Last month, an appellate court denied additional workers’ compensation benefits to an injured beverage distributor because he did not seek job rehabilitation services in light of his diminished abilities stemming from a back injury caused by a degenerative condition. In Euclid Beverage v. The Illinois Workers’ Compensation Commission et al., John Bohentin had been working in the beverage distribution industry for over thirty years and at the North Aurora business Euclid Beverage at the time he injured his back while stocking a grocery store cooler in 2011. Multiple doctors diagnosed and treated Bohentin for an aggravated injury they testified was common for his age.
In 2011, Euclid Beverage terminated Bohentin’s employment because he could not be accommodated with light duty. However, less than three months later a manager at the company offered Bohentin a job at a warehouse managing people. He declined to interview for the position, and the hiring manager testified that the position did not rely on physical ability. Two months afterward, a doctor released Bohentin to work on the following conditions: not lifting more than fifteen pounds and alternating between sitting and standing. Bohentin then filed for workers’ compensation benefits, which Euclid Beverage agreed were appropriate and paid.
In 2016, an arbitrator found Bohentin eligible for several benefits including temporary total disability from 2011 to 2012, maintenance benefits from 2012 to 2015 which were intended to help supplement his income while he sought employment or training, and permanent partial disability from 2015 through the end of his disability. His employer appealed the arbitrator’s decision, and the Workers’ Compensation Commission adopted the award in part – the temporary total disability and maintenance – and modified the permanent partial disability to a percentage of a person as a whole which also limited the number of weeks he could collect.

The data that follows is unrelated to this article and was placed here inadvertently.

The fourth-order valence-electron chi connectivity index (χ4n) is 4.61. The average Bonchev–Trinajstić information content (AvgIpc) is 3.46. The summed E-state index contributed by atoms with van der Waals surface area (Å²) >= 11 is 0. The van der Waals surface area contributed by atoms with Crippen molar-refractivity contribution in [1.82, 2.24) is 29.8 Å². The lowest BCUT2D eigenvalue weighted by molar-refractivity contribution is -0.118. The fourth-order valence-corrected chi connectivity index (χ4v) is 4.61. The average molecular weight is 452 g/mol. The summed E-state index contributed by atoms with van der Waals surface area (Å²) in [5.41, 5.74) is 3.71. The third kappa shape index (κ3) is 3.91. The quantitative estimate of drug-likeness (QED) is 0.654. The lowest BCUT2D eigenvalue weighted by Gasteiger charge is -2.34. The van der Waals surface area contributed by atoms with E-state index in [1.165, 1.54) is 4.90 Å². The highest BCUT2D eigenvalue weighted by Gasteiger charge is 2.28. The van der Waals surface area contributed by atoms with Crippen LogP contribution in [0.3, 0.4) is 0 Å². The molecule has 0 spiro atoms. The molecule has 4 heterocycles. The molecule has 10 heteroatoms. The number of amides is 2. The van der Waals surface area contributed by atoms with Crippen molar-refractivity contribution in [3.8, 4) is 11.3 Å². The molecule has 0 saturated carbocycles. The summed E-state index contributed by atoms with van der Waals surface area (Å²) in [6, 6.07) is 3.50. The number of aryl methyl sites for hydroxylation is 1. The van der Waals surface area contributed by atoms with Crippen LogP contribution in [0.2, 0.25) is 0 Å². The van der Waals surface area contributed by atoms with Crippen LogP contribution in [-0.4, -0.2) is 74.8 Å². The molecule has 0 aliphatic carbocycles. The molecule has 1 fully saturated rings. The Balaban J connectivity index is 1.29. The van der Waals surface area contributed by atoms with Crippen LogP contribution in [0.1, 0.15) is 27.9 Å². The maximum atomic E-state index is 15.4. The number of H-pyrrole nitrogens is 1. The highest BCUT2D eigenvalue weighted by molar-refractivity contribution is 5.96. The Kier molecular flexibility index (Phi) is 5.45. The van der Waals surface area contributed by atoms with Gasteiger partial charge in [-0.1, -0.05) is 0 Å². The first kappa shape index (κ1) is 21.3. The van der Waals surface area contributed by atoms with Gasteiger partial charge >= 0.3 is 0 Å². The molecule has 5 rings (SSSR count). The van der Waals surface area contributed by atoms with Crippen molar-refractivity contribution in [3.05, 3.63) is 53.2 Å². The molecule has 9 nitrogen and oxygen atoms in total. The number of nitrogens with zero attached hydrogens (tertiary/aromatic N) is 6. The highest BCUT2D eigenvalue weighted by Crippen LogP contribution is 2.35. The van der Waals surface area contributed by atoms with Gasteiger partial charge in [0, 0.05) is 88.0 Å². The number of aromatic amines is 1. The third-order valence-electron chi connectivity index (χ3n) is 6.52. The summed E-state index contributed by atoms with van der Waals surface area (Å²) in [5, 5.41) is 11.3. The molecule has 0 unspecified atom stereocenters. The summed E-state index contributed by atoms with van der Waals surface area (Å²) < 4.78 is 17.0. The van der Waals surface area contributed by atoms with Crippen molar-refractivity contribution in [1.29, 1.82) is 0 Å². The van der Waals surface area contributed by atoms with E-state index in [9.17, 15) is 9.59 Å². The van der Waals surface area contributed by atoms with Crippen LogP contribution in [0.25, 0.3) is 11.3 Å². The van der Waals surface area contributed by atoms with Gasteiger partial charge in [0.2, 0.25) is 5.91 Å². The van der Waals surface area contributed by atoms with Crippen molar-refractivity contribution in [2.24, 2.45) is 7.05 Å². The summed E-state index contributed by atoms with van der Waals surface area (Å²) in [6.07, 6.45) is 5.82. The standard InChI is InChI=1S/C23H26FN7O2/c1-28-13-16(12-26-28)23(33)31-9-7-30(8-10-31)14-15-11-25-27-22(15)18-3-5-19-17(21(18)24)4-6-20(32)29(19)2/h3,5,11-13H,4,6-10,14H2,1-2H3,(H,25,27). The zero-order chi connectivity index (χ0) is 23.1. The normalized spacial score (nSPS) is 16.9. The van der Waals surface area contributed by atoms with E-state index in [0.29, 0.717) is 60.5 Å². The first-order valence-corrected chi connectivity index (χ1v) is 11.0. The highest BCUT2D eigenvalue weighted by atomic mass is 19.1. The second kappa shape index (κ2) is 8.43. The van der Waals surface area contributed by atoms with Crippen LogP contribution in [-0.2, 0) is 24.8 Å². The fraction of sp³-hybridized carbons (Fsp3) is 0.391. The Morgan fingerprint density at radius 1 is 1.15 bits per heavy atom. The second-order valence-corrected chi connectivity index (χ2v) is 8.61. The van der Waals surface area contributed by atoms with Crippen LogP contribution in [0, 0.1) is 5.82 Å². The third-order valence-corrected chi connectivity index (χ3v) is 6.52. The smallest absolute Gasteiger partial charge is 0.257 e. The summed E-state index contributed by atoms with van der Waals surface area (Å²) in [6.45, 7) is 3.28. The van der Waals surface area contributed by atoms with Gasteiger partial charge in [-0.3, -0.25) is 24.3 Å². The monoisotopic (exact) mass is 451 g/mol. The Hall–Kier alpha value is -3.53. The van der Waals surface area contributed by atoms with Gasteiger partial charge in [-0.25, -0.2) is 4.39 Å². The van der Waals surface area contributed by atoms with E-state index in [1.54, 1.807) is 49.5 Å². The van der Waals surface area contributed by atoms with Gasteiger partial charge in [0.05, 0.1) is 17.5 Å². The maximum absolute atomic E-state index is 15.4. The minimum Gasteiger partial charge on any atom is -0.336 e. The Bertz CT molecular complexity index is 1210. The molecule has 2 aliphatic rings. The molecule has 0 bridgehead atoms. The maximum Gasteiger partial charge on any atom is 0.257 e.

Euclid Beverage then appealed again to the Circuit Court, which affirmed the disability benefits while overturning the award for maintenance benefits. The reason for overturning the maintenance was that the record did not reflect that Bohentin did not participate in a vocational rehabilitation program or a self-directed job search between 2012 and 2015. Bohentin then appealed to the appellate court.
According to the opinion issued by the Illinois Appellate Court, the law only mandates that an employer pay maintenance benefits if an injured worker was or is enrolled in a vocational rehabilitation program. The record of the case does not reflect that Bohentin ever sought or gained employment after being terminated from Euclid Beverage. As such maintenance benefits are neither mandatory or appropriate because Bohentin did not return to work, even though he was able.
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Eligibility for benefits under Illinois workers’ compensation laws can be complicated and confusing. To speak with an experienced Chicago workers’ compensation attorney about your claims for a workplace injury, call or contact the office of Harvey L. Walner & Associates in Chicago today to schedule a free and confidential consultation of your claims.